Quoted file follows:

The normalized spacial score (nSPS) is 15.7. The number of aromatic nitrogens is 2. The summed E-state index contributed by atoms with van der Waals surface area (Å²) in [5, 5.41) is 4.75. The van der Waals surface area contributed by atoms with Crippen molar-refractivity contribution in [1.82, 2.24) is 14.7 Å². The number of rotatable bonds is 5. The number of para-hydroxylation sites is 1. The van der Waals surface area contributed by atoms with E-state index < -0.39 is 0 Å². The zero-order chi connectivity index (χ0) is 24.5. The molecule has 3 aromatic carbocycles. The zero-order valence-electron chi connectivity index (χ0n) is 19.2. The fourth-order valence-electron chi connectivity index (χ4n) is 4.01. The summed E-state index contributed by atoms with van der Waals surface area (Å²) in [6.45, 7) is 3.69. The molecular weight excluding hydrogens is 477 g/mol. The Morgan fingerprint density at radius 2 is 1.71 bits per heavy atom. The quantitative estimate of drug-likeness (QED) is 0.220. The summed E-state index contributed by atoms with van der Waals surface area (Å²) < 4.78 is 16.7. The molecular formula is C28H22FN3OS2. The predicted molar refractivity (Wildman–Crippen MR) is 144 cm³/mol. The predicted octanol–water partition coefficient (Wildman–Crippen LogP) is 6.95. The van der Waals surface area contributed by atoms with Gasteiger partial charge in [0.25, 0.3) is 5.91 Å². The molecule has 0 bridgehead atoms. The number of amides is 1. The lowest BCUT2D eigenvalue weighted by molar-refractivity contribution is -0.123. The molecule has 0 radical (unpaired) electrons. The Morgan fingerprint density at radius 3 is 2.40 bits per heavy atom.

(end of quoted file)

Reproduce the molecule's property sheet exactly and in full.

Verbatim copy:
The normalized spacial score (nSPS) is 15.7. The number of aromatic nitrogens is 2. The summed E-state index contributed by atoms with van der Waals surface area (Å²) in [5, 5.41) is 4.75. The van der Waals surface area contributed by atoms with Crippen molar-refractivity contribution in [1.82, 2.24) is 14.7 Å². The number of rotatable bonds is 5. The number of para-hydroxylation sites is 1. The van der Waals surface area contributed by atoms with E-state index < -0.39 is 0 Å². The zero-order chi connectivity index (χ0) is 24.5. The molecule has 3 aromatic carbocycles. The zero-order valence-electron chi connectivity index (χ0n) is 19.2. The fourth-order valence-electron chi connectivity index (χ4n) is 4.01. The summed E-state index contributed by atoms with van der Waals surface area (Å²) in [6.45, 7) is 3.69. The molecular weight excluding hydrogens is 477 g/mol. The Morgan fingerprint density at radius 2 is 1.71 bits per heavy atom. The quantitative estimate of drug-likeness (QED) is 0.220. The summed E-state index contributed by atoms with van der Waals surface area (Å²) < 4.78 is 16.7. The molecular formula is C28H22FN3OS2. The predicted molar refractivity (Wildman–Crippen MR) is 144 cm³/mol. The predicted octanol–water partition coefficient (Wildman–Crippen LogP) is 6.95. The van der Waals surface area contributed by atoms with Gasteiger partial charge in [0.25, 0.3) is 5.91 Å². The molecule has 0 bridgehead atoms. The number of amides is 1. The lowest BCUT2D eigenvalue weighted by molar-refractivity contribution is -0.123. The molecule has 0 radical (unpaired) electrons. The Morgan fingerprint density at radius 3 is 2.40 bits per heavy atom.